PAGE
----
St. Nicholas Hotel – New York City
The St. Nicholas was one of nineteen fine hotels that opened on Broadway in the five years from 1850 to 1854. Renowned for its luxurious décor, comfort, and services, this vast hotel was home to many permanent boarders until the housing situation began to change in the late 1870s when the first apartment buildings were built on Eighteenth Street. “By 1881 the hotels had lost most of their permanent residents,” recount historians Michael and Ariane Batterberry. “Hotels still tried to retain something of a family atmosphere, and put themselves out, particularly during the holiday season, to center the activity of the city within their walls. Christmas dinners were sumptuous, and featured menu cards ingenious and marvelous to behold.”
The lavish menu below from 1881 was made by the society stationer Dempsey & Carroll. The card is covered with a swath of blue silk with an illustration of the St. Nicholas, whose white marble façade dominated the west side of Broadway between Broome and Spring Streets, and of the American Hotel, a summer resort in Richfield Springs, New York.
The bill of fare includes dishes with festive names like potatoes à la Santa Claus. It was to no avail. The St. Nicholas closed in 1884 when it was just thirty years old, a victim of the new apartment buildings and the inexorable march to more fashionable neighborhoods further uptown.
Clifton Hotel – Ottawa, Illinois
Situated 80 miles southwest of Chicago, the town of Ottawa had a population of about 8,000 people in 1881. Baked navy beans with salt pork appears in a separate spot on this menu and on the Christmas menu from the following year, suggesting it was a house specialty.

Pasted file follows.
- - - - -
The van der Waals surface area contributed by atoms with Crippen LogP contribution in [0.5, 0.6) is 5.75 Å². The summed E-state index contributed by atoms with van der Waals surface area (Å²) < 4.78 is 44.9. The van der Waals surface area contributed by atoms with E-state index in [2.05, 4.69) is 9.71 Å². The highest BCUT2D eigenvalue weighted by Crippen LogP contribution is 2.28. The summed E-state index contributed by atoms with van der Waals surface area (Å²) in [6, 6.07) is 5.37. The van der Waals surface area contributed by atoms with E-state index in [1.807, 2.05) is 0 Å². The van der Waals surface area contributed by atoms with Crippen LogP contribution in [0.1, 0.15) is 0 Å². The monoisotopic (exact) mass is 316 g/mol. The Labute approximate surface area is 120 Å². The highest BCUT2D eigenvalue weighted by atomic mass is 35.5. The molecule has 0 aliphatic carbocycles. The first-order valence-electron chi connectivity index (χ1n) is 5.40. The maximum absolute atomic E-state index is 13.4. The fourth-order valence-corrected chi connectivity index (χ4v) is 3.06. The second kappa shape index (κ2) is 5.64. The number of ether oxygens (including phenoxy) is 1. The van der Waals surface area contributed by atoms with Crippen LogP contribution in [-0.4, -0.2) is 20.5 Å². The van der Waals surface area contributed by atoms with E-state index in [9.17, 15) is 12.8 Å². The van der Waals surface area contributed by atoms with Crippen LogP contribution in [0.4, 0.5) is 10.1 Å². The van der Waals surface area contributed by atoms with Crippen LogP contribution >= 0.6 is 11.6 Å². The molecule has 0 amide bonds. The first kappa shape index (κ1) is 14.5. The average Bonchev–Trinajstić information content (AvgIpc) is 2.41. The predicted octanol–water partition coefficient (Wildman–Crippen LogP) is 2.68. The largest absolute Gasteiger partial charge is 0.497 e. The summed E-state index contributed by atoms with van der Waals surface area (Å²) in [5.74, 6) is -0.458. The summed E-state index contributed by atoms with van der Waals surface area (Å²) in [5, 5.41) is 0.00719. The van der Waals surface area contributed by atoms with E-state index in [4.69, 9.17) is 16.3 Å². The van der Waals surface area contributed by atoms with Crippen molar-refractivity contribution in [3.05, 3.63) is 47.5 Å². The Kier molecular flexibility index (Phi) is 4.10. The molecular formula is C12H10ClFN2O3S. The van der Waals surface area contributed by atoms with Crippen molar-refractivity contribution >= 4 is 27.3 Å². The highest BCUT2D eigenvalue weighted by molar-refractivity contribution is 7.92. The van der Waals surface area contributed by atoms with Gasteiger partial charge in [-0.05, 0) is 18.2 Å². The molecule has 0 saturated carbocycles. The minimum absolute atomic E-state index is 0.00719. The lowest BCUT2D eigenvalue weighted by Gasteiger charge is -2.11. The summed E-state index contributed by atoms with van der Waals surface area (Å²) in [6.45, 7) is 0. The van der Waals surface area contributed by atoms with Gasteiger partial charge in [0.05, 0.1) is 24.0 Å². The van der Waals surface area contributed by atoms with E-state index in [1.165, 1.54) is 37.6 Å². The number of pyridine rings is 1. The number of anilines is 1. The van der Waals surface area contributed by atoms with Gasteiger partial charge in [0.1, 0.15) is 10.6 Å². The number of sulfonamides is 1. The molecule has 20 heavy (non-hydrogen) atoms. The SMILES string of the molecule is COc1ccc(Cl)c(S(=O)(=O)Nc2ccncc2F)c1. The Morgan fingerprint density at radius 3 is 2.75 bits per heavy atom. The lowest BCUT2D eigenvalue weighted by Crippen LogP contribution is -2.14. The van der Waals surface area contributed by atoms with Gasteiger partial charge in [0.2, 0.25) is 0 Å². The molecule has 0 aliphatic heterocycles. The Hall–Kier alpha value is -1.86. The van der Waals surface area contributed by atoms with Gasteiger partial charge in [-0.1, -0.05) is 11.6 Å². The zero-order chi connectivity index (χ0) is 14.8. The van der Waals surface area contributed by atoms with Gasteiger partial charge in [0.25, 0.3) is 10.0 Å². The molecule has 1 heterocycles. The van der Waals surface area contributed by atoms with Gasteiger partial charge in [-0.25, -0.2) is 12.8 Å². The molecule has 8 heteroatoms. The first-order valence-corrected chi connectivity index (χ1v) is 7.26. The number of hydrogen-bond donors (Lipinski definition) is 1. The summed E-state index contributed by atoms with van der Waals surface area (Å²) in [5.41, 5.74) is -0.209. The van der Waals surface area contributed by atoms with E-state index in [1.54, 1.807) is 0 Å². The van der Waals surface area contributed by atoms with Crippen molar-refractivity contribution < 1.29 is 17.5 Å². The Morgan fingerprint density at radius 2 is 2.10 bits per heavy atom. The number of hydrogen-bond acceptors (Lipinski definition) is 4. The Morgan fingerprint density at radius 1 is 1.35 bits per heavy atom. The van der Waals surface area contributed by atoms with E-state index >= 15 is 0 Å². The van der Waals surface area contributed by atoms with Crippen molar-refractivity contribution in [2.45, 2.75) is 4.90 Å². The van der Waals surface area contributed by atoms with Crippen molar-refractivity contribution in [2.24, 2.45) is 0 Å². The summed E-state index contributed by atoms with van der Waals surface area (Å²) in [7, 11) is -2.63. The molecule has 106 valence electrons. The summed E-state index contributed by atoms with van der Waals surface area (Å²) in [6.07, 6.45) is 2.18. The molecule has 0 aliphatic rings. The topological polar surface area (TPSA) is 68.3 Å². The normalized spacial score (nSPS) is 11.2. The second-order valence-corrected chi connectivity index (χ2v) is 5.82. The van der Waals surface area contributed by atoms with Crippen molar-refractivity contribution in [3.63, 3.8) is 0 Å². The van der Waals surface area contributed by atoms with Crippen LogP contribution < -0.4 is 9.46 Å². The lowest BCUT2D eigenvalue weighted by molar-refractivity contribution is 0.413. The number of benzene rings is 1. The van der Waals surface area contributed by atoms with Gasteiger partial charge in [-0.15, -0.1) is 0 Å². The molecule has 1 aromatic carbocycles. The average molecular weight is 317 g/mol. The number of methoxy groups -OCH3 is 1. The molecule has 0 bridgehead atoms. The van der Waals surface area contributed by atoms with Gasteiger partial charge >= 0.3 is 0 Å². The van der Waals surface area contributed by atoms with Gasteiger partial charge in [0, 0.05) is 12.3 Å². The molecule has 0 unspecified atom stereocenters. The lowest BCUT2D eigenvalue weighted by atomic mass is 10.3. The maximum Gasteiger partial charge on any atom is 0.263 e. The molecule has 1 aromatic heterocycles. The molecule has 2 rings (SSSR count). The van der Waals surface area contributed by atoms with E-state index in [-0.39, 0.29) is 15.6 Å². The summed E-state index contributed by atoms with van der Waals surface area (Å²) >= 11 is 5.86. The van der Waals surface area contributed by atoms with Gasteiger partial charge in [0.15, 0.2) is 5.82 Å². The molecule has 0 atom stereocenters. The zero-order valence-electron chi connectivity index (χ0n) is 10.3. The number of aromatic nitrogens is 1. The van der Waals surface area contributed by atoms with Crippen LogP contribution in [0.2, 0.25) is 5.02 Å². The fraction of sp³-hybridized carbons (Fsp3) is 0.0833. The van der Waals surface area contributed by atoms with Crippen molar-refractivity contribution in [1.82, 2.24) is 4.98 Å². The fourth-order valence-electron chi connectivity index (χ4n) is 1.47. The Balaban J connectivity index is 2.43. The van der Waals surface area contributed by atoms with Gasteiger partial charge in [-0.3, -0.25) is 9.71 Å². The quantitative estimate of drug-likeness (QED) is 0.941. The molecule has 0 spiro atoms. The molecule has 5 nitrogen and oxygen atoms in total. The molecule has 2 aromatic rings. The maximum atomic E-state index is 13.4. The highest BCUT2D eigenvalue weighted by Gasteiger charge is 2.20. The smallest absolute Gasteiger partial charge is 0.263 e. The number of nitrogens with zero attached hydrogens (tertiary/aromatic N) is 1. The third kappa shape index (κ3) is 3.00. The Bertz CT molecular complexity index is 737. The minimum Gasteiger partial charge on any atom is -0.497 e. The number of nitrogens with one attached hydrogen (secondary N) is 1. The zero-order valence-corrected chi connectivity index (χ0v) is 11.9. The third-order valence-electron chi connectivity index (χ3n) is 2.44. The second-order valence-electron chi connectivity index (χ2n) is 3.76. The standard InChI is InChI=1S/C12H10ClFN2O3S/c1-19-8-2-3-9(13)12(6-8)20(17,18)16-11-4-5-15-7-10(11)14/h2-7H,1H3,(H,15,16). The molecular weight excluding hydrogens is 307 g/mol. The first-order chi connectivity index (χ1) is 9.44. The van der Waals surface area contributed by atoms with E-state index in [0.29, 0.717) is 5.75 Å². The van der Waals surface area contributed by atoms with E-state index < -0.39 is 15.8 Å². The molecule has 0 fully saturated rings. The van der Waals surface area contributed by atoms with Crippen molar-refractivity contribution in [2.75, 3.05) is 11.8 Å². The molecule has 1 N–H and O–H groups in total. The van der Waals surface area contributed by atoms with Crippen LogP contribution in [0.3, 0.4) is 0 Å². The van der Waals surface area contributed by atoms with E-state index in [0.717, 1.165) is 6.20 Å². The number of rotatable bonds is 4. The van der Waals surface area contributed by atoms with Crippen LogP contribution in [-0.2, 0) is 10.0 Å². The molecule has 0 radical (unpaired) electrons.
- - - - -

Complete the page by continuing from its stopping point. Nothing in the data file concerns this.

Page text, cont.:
The holiday dinner in 1892 opened with Saddle Rock oysters, by then a generic marketing term that referred to a rock formation in New York’s East River where exceptionally large oysters were discovered in 1827. Every Christmas, thousands of barrels labeled Saddle Rock and Blue Point were shipped to towns and cities across the country.
Richardson Hotel – Dover, Delaware
Alden Richardson and James Robbins opened a cannery in 1855 that would supply food for the Union Army during the Civil War. Fifteen years later, they established a larger plant to meet rising consumer demand for canned fruits and vegetables from the surrounding farmland in Kent County. Three weeks before Christmas in 1882, Alden Richardson opened his eponymous hotel at the intersection of State Street and Kings Highway where the first cannery had been located. The 68-room hotel boasted steam heat, gaslight, and bathrooms on every floor. It was hailed as the finest hotel on the Chesapeake Peninsula.
The cuisine at the Richardson was distinguished by the local game birds such as the wild goose a L’ Aberdeen [sic.] and braised bucks à la Provencale on this menu from 1882. As if to compensate for the fact that wine and spirits were not allowed on the premises, the bill of fare offers a large number of pastries and desserts, suggesting the temperance movement may have contributed to the steady increase of sugar in the American diet.
Arlington Hotel – Seattle, Washington Territory
The Arlington Hotel was housed in a multi-story, wood-frame building with a false front. It was located on the waterfront section of Commercial Street, near the Jackson Street Wharf, Bow’s Livery Stable, City Hall, and a Gothic Revival Catholic Church. This menu, which may have been used on Christmas in 1882 and a week later on New Year’s Day, includes an extensive wine list.
The dinner in Seattle was similar to those in other parts of the country. Dining in the quasi-public spaces of hotels and restaurants offered few surprises in the late nineteenth century. The table d’hôte followed a standardized format mostly based on English and French cuisine and that emphasized wild game dishes, especially on the holidays and other special occasions. And the same ingredients were broadly available thanks to the burgeoning railroad network. In a sense, these Christmas menus were cultural expressions of the bounty and industrial progress of the nation.